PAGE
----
My last blog before this one (13 May) was actually the second of three progressive cameos I had wished to show you in December 2012, when taking a retrospective look at the evolution of live intercontinental television in India around 30-40 years ago. Due to some mysterious technical problem I couldn't understand, this didn't get posted then.
And I just restored it a few weeks ago as a sequel to the series of essays on friendship, as it featured my fictional friends who used to figure regularly in my column Delhiberations in the Evening News in New Delhi during the 1970s and '80s.
To view the whole context in the correct perspective, you must glance through the three sketches in the following order, tracing my increasingly exciting televisual impressions of the Munich and Montreal Olympics (1972/'76) and Wimbledon 1984 :
India : Infant TV vs. Instant TV (3 Dec. 2012)
Delhivision : Magic Of Montreal (13 May 2014)
Delhivision : Miracle Of London (9 Dec. 2012)
Well, as you can see, we have been watching glamorous sports events live on a global scale in India for 30 years now. But still, for an ultrasenior citizen like me, that amazing old experience of ever-narrowing time-lag in televiewing can never fade from the memory.
And quite naturally, I can't help recalling those thrills of transition when I stay awake for several hours around midnight in India these days, watching the World Cup football matches being played on the other side of the earth and trying not to get bored.
The difference in time between Montreal and most of the World Cup venues in Brazil is just one hour, but in my perception as a long-time journalist, it's actually 36 hours!
And in this nostalgic frame of mind, I can't also help recalling the following article I wrote about football and sensational sports-writers in the context of the scandalful World Cup gala in Argentina in 1978, exactly 36 years ago!
Glossary & annotation
Goalswami -- derived from Goswami, which is a very common name in the Eastern state of West Bengal in India, meaning 'Cowgod' (Go = cow, and Swami = god, in Hindi, Bengali and other North Indian languages).
Red Brigade -- Related to terrorist threats in military-ruled Argentina hosting World Cup tournament.
Ezeiza airport -- international airport, 30 kilometers from Buenos Aires.
MacLeod -- Ally MacLeod, manager of the Scottish team whichperformed disgracefully.
Connaught Place -- Historic commercial area in New Delhi, with roots in early 20th-century British regime.
Hindi films -- Popular Indian cinema used to overflow (as it still does) with extremely naive scenarios.
Vish -- Short for Raja Vishnu, pen-name I had adopted for my Evening News column, as for my articles in Shankar's Weekly, known as the Punch of India.
Reuters message -- It wasn't unusual those days for sports writers in India to re-write teleprinted reports filed by international news agencies.
Evening News, New Delhi
23 June 1978
Making a scoop
My good friend Goalswami, the sports critic, who covers football and hockey for a Delhi newspaper, is not known to let any sensational news go by without scooping it. In fact, I've known him to create a lot of news.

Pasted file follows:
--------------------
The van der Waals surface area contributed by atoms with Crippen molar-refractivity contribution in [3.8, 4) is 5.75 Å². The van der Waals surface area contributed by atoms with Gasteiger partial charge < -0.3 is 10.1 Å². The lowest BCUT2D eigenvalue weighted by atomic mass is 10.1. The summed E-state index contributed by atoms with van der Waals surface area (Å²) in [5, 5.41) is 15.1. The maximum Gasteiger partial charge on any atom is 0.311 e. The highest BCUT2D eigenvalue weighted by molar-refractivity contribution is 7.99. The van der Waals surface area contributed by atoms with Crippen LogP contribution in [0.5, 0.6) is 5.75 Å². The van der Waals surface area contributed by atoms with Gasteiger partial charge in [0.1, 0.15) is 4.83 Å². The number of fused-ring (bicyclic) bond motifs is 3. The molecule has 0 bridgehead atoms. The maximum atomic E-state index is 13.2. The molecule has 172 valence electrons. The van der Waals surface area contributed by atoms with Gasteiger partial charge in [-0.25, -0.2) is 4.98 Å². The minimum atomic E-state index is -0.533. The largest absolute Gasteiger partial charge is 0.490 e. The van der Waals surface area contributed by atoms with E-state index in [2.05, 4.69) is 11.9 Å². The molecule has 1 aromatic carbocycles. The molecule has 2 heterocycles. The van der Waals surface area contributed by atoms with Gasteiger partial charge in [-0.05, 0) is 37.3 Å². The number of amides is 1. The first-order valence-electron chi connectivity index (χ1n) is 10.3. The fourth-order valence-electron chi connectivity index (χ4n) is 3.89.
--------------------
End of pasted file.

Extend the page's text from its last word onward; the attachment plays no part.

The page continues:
So when he left for Buenos Aires to cover the World Cup matches, I started looking for some juicy stories.
And sure enough, Goalswami sent despatch after despatch with the juiciest stuff.
Red Brigade have landed at Ezeiza airport! -- Leading players doped! -- MacLeod has resigned! -- Italian team pays Austrian team to send wives back home! -- Scottish World Cup fans face execution! -- and finally: Bomb scare in Press Center!
The other day I was dining in a Connaught Place restaurant, when I found a bearded gentleman at the adjoining table. His face was strangely familiar. He looked like Goalswami.
I was intrigued and walked up to his table and asked what time it was.
"9-30," he said curtly, and attacked the food on his plate.
"Excuse me, but aren't you Goalswami?" I asked.
"Never heard the name," he said.
But I wouldn't give up. You can't just grow a beard and expect not to be recognized by an old friend! That kind of thing is possible only in Hindi films.
"Look, Goalie!" I said. "Let's call the bluff! You're supposed to be in Argentina! What are you doing here?"
Goalswami tried to glare me away, but he couldn't. Under my steady gaze he wilted. Then he couldn't suppress a smile.
"Look, Vish, let's keep this strictly between ourselves, shall we?" he said. "I came back from Argentina last week, but of course, I can't let anybody know about it. That's why I've pasted this bush on!"
"But I read your despatch this morning, man! How do you explain that?"
"Oh, I just scrambled the Reuters message and unscrambled it -- nothing to it, you know!"
"But why have you come back?"
"Don't tell anyone, Vish!" Goalswami confided. "You know, I started most of the rumours out there, but people got wise to it. Somebody phoned me and said if I didn't leave the country within 24 hours I would be blown to bits in the Press Center. So I took the first flight out!"
I could see it all clearly now, and an interesting thought flashed in my mind.
"And I suppose before you left, you started the bomb scare too?" I asked.
"Naturally!" Goalswami said, fondling his false beard. "I just couldn't resist it, old man!"